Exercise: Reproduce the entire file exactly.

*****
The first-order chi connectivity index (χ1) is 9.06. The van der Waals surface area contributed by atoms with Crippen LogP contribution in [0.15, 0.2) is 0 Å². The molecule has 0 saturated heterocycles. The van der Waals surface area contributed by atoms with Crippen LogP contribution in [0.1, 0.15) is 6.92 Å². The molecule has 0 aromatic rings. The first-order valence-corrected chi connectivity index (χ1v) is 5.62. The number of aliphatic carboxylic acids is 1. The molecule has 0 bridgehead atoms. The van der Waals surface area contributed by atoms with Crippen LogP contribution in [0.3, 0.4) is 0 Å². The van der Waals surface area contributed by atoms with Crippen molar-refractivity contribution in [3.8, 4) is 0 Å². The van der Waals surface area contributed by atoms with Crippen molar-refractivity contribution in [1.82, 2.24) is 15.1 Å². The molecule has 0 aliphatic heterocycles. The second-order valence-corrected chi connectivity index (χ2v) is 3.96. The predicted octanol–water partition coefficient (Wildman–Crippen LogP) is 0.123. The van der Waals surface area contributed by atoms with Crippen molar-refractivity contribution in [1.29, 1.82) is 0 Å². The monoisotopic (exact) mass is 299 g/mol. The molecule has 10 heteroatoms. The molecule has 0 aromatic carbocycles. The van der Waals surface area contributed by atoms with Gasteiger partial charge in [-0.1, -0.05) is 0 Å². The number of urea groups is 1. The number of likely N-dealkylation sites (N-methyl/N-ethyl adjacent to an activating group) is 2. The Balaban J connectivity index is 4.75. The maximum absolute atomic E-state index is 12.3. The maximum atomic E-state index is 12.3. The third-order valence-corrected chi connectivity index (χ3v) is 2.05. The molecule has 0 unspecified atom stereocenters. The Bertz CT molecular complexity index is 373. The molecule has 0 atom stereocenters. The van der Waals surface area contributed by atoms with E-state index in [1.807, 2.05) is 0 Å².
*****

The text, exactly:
The first-order chi connectivity index (χ1) is 9.06. The van der Waals surface area contributed by atoms with Crippen LogP contribution in [0.15, 0.2) is 0 Å². The molecule has 0 saturated heterocycles. The van der Waals surface area contributed by atoms with Crippen LogP contribution in [0.1, 0.15) is 6.92 Å². The molecule has 0 aromatic rings. The first-order valence-corrected chi connectivity index (χ1v) is 5.62. The number of aliphatic carboxylic acids is 1. The molecule has 0 bridgehead atoms. The van der Waals surface area contributed by atoms with Crippen LogP contribution in [0.3, 0.4) is 0 Å². The van der Waals surface area contributed by atoms with Crippen molar-refractivity contribution in [3.8, 4) is 0 Å². The van der Waals surface area contributed by atoms with Crippen molar-refractivity contribution in [1.82, 2.24) is 15.1 Å². The molecule has 0 aliphatic heterocycles. The second-order valence-corrected chi connectivity index (χ2v) is 3.96. The predicted octanol–water partition coefficient (Wildman–Crippen LogP) is 0.123. The van der Waals surface area contributed by atoms with Crippen molar-refractivity contribution in [1.29, 1.82) is 0 Å². The monoisotopic (exact) mass is 299 g/mol. The molecule has 10 heteroatoms. The molecule has 0 aromatic carbocycles. The van der Waals surface area contributed by atoms with Gasteiger partial charge in [-0.1, -0.05) is 0 Å². The number of urea groups is 1. The number of likely N-dealkylation sites (N-methyl/N-ethyl adjacent to an activating group) is 2. The Balaban J connectivity index is 4.75. The maximum absolute atomic E-state index is 12.3. The maximum atomic E-state index is 12.3. The third-order valence-corrected chi connectivity index (χ3v) is 2.05. The molecule has 0 unspecified atom stereocenters. The Bertz CT molecular complexity index is 373. The molecule has 0 atom stereocenters. The van der Waals surface area contributed by atoms with E-state index in [1.807, 2.05) is 0 Å².